Repeating the comments from this month's Co-Star report on commercial real estate:
Demand continued to outpace supply across most of the major property types, supporting lower vacancies, rising rents and continued investor interest in CRE. The two broadest measures of aggregate pricing for commercial properties within the CCRSI—the value-weighted U.S. Composite Index and the equal-weighted U.S. Composite Index—increased by 1% and 0.7%, respectively, in the month of November 2014, contributing to annual gains of 9.9% and 14.8%, respectively, for the 12 months ending in November 2014.
Net absorption for the three major property types—office, retail, and industrial—climbed to 476 million square feet for the full year of 2014, a 22% increase from 2013.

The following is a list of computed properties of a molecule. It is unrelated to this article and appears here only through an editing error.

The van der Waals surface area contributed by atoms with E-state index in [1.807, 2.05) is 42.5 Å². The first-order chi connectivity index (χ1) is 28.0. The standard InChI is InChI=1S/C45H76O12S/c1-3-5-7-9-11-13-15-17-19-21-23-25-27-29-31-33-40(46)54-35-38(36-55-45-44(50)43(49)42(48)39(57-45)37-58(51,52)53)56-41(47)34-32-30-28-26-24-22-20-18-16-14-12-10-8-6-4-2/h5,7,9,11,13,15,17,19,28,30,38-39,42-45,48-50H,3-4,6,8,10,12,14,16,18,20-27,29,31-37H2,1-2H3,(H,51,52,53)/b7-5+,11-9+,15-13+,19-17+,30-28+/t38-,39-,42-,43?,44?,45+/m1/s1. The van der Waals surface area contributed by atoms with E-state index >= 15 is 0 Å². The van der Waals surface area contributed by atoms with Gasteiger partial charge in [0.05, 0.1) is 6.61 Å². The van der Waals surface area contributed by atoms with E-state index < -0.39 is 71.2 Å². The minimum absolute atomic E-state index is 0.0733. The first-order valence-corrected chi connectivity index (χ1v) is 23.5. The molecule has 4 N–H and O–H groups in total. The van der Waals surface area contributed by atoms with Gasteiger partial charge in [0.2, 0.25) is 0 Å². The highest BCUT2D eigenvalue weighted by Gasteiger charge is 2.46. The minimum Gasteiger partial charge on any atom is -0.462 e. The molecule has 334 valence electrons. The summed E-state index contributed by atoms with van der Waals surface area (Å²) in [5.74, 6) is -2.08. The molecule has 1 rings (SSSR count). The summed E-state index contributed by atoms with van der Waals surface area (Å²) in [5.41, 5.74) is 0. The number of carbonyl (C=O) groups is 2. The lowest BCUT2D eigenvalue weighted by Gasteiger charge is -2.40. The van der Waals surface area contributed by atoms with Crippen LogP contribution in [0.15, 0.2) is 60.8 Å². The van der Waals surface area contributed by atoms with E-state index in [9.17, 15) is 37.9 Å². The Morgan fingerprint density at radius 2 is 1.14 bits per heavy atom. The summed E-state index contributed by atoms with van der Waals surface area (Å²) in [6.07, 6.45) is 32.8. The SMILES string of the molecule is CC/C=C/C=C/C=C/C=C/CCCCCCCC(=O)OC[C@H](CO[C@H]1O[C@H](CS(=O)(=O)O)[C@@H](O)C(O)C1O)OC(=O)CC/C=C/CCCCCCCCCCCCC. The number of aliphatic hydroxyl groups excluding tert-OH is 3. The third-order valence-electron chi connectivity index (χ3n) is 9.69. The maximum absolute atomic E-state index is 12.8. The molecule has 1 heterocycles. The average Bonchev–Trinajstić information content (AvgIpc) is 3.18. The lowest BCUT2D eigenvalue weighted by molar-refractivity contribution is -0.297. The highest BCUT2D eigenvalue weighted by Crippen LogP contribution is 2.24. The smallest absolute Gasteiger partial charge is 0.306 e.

It just doesn't get much better. Sustained, double-digit growth in commercial property prices for the past five years tells us that the U.S. economy has emerged intact from the devastation of the Great Recession.
If this keeps up, we're going to be hearing talk of emerging inflation!
The chart above is my version of the Co-Star indices. The Value-Weighted index of commercial property prices is now breaking new high ground. We most likely haven't seen the end of this good news.
Is it all surprising that REITS (e.g., VNQ) have returned 137% over the past five years? (The S&P 500 has returned only 97% over the same period.)